Will 3D Printing Revolutionize Sinus Medicine?
You may have seen this story here, here or here. The details are simple – a baby born with a condition known as tracheobronchomalacia, which can result in a closed airway, was in dire straits when doctors hit upon a novel solution. Using detailed imaging and their own technical know-how, they “printed out” a fully custom, flawlessly constructed splint from medical grade materials. The splint worked exactly as planned, creating an airway that should last for a few years before being absorbed harmlessly into the body.
This story is just the tip of the iceberg. One of the great barriers for medical devices has always been the prohibitive cost of fabrication. These devices typically cannot be mass produced if they are to meet a patient’s needs, and custom fittings have traditionally cost thousands of dollars.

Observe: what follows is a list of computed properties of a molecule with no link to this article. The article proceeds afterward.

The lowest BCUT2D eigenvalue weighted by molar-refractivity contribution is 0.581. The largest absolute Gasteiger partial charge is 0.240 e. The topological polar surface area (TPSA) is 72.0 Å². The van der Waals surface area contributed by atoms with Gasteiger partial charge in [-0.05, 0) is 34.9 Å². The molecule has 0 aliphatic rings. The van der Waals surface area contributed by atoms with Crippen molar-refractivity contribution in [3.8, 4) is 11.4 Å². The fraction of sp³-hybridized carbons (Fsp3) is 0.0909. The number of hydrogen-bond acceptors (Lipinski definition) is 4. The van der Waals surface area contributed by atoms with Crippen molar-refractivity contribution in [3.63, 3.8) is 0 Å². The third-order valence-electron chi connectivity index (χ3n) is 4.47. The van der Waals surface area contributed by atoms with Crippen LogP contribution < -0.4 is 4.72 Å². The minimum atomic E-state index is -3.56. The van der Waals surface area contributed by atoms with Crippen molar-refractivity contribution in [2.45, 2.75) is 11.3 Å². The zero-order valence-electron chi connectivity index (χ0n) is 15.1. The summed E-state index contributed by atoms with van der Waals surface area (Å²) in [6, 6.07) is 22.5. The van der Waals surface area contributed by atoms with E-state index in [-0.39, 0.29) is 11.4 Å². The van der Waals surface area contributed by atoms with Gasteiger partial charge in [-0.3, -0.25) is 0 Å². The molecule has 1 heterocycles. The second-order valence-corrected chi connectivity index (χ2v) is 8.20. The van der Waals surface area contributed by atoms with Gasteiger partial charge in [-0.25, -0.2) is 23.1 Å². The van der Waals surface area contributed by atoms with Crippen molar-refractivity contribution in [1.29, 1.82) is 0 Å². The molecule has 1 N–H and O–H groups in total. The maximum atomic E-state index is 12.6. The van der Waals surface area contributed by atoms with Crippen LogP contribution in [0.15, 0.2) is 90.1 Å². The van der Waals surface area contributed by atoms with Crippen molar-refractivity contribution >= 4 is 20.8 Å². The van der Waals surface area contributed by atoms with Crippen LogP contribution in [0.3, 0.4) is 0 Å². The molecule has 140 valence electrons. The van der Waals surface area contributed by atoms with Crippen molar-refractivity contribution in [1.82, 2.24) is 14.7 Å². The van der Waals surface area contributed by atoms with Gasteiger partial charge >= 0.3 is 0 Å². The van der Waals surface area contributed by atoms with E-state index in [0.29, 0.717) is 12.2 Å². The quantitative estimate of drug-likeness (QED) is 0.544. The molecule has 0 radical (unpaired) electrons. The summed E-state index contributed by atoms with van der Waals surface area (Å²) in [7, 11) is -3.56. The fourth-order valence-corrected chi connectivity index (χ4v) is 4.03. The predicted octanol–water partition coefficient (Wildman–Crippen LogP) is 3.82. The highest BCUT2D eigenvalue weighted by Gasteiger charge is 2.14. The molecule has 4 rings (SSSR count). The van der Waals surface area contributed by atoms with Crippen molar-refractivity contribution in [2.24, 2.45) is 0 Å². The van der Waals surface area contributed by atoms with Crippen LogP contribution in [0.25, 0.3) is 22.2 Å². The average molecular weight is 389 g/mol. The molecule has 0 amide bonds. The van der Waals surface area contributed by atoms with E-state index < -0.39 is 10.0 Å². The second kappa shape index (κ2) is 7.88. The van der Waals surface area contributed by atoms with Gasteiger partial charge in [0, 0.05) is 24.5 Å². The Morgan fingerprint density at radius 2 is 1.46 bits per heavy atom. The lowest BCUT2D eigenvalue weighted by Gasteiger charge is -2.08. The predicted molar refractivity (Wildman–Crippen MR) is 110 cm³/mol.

3D printing will soon drop the cost of fabrication close to zero, and make some of the most promising medical implants and parts widely available. Today it’s tracheal splints and sinus surgery training tools; tomorrow it could be hips, hands and hearts. 3D printing is poised to change everything about the way medical devices are designed and marketed. Stay tuned for more of these stories as the art and science of medical technology moves from GE into your living room.